Flying from Tweed is a pleasure, and I’m glad that’s how I booked this trip.

Finally, as I left the airport I noted the Sun setting over New Haven Harbor. I drove into a nearby park, but soggy ground prevented me from getting a shot which was totally in the clear. As it turns out, I think the trees in the foreground add nice contrast.

Coming Home From Florida

On my way down to Florida I became a Song fan. On my way home, that feeling diminished.

My parents live 20 minutes from the airport so I thought leaving at 12:20 for a 3:05 flight would be fine… and it was. I had my doubts when we ran into bumper-to-bumper stop and go traffic in Lantana, two towns south of West Palm Beach.

After the traffic cleared, I took the new ramp directly from the highway into the airport. When I lived in West Palm 35 years ago this was a little airport where your bags were delivered to you outside the terminal. With all the tourist traffic, this airport is larger than what would conventionally be found in a market this size.

As you approach, a sign directs you to the red or blue terminal. Unfortunately, the signs are reversed! The first one ends with the words “all other airlines.” That’s strange.

An overly anxious skycap met our car at the curb and took my suitcase and golf bags. I carried my camera and computer into the building.

In this post 9/11 world, my carry on bags resemble the accessories counter at Circuit City. I have wires and adapters of all sorts. I also carry a laptop and digital camera. For some reason I usually escape the probing eye of the TSA. Not today.

After removing my sneakers and heading through the magnetometer, I glanced over to see the person running the X-ray machine saying something to the inspector at the end of the line. “Is this bag yours?” It was the computer bag.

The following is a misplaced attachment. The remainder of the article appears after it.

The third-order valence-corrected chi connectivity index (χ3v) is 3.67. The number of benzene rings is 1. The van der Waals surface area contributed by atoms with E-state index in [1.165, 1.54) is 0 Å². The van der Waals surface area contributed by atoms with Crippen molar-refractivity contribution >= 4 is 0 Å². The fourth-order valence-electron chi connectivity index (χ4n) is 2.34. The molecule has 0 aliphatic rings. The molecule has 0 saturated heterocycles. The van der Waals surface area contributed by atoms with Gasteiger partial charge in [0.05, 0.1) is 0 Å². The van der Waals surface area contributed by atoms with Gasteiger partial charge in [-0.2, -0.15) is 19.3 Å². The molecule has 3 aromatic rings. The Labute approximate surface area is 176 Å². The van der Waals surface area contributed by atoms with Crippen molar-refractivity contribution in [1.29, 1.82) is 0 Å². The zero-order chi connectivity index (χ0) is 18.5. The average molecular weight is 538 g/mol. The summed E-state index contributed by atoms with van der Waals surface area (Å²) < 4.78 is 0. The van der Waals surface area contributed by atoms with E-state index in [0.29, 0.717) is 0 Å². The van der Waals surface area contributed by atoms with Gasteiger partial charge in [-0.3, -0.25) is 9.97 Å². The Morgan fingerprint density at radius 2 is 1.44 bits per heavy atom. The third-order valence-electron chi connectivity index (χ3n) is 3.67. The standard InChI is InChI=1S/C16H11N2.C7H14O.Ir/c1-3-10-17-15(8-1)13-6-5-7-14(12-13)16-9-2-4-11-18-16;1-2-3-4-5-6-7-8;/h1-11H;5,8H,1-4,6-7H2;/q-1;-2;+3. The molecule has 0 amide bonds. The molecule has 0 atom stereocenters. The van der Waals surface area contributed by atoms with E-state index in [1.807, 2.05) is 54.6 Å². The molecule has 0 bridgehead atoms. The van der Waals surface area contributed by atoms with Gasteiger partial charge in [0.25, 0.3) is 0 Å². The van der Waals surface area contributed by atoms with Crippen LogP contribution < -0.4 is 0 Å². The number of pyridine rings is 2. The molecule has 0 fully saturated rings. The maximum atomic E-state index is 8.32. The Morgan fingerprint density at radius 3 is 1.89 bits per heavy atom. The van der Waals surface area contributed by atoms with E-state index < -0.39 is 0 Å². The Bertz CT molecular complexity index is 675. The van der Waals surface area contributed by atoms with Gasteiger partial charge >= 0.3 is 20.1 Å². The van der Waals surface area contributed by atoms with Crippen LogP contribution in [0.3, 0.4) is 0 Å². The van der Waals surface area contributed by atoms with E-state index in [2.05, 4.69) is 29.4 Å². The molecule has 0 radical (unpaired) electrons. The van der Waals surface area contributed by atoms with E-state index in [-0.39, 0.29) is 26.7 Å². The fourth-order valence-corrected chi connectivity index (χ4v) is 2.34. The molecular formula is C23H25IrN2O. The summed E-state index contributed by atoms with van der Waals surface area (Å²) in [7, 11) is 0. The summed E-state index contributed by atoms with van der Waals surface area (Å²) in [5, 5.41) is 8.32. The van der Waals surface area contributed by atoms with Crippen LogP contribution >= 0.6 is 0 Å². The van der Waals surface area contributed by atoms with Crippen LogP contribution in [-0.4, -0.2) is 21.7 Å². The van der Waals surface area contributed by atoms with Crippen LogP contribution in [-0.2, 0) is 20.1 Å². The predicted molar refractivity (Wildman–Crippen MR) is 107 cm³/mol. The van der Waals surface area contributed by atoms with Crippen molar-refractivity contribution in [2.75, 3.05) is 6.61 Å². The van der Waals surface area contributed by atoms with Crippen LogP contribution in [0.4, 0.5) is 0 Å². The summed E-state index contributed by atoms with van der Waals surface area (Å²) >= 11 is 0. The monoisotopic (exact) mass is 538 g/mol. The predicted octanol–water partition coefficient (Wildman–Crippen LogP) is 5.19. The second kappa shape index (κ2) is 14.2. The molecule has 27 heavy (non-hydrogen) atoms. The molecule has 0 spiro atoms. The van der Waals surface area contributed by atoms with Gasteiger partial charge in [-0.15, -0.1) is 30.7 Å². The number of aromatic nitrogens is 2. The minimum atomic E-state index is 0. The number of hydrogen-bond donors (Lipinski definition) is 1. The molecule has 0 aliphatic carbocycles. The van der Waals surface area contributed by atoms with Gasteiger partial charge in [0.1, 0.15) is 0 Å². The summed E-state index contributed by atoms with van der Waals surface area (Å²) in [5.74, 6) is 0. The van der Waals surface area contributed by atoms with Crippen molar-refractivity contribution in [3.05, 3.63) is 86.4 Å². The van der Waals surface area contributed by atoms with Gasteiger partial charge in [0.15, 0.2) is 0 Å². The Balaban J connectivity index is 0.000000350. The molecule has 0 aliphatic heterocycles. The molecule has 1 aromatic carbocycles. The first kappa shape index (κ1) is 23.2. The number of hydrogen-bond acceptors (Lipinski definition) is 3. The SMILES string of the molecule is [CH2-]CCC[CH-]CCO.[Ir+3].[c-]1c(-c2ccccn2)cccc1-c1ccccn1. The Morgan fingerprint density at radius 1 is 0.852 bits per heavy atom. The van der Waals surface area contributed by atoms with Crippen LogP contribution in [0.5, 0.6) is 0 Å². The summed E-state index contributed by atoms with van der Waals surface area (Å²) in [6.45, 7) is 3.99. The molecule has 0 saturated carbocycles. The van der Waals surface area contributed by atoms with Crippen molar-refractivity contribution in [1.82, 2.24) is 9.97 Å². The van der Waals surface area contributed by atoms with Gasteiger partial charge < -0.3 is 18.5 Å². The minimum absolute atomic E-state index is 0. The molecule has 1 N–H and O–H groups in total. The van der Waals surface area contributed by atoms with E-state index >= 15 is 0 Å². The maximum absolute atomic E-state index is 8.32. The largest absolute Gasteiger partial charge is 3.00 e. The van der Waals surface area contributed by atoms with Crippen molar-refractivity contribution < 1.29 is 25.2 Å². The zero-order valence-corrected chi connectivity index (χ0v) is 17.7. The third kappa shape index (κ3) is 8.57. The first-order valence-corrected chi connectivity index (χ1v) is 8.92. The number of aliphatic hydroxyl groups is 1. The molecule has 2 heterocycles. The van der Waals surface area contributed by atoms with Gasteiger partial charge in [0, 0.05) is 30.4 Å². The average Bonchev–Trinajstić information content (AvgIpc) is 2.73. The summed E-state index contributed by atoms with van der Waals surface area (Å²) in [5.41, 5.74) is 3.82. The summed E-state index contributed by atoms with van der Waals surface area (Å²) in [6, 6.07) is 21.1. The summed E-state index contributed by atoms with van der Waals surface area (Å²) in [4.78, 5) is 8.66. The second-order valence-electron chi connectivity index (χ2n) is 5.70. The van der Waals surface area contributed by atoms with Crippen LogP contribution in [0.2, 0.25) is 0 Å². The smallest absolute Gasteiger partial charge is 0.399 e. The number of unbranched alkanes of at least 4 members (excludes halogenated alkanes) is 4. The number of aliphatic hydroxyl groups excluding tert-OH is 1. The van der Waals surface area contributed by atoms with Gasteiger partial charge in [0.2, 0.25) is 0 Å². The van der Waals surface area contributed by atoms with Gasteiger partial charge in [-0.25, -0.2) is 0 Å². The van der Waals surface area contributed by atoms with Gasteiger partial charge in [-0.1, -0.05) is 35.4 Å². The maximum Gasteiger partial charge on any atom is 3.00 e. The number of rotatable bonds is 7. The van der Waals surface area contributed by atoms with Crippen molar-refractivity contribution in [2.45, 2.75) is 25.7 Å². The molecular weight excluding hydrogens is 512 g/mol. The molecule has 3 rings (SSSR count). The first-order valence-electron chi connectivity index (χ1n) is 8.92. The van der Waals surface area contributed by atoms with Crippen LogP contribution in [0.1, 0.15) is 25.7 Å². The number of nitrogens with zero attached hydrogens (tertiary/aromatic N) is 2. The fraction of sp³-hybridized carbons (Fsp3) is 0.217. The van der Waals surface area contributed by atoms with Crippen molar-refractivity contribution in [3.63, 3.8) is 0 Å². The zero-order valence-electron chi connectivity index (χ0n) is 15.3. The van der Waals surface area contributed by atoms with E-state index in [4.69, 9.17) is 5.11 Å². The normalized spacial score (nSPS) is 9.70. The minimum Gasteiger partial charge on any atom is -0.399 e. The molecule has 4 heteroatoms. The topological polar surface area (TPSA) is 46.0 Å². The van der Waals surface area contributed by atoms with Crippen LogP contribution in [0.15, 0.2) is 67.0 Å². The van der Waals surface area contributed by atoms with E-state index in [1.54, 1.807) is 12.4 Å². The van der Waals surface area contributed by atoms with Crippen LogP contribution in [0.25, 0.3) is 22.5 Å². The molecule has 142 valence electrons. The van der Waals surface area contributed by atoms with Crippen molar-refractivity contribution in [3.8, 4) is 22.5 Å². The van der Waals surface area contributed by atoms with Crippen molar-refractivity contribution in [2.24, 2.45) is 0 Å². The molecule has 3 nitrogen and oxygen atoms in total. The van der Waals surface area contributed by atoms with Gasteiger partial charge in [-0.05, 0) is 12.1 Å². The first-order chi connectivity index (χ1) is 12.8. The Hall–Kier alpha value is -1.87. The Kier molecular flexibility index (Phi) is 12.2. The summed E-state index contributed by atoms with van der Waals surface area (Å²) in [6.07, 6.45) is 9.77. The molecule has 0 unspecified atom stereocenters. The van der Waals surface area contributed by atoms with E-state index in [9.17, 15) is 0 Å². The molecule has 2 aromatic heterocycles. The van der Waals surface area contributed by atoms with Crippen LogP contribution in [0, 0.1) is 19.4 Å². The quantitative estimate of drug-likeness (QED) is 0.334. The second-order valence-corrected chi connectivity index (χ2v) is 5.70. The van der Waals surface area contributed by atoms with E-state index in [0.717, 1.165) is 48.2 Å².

My computer bag has lots of pockets, some zippered, others sealed with Velcro. He was going through every one. I offered up if he’d empty it, I’d be glad to put everything back. He looked at me with a scowl that could only be interpreted as, “Do you want to have to take your clothes off?” I took one step back and stared at the floor.

Finally he found his prey. He had been looking for a mini tripod, unidentifiable with X-ray. It was something I packed and never used.

The flight left from Gate C-1. Though that sounds convenient… and I guess it is… the first gate ends up thrusting lots of people who want to be on early, and don’t want to wait in a line, to move into the middle of the hall. That’s where everyone else is walking to the gate.

I should know. I was part of that throng.

Delta/Song uses a zone system. So your boarding pass has a designation of zone one through five. In was assigned row six on the plane and that meant zone two.

Our 757 boarded through a door somewhere around row 10. I turned left, toward the cockpit, while most people turned right.

I sat down and looked out the window. It’s good to leave when it’s gray and rainy. I also marveled at all the rolling stock airlines keep – mostly idle. I’ve never been to an airport that didn’t look like a used car lot for baggage carts, stubby tugs and flight stairs.

As the boarding progressed, a flight attendant on the PA system kept saying which side you could find seats A,B and C or D, E and F. She was right… except for those of us who had turned and walked toward the front!

What makes Song so much more enjoyable than a conventional flight is the satellite TV system. With 24 channels, there’s a lot to watch. The problems with the TV began as soon as it was turned on.

Before I get to the specifics, the system does have a few inherent faults. Song gives out earpieces that are so cheap, they literally tell you to take them home. They are the least comfortable things I have ever put in my ears.

Even with 24 channels, Song has coverage holes. They have NBC, but not ABC, CBS, PBS, or the other lesser over-the-air networks. I flew home with satellite TV during the Jets/Steelers NFL playoff game, but the game wasn’t available to me. NBC has no football.

As the satellite system came on, we were flying through a thick bank of clouds. Satellite TV suffers from rain fade and we were in the midst of clouds droplets. Reception problems were to be expected.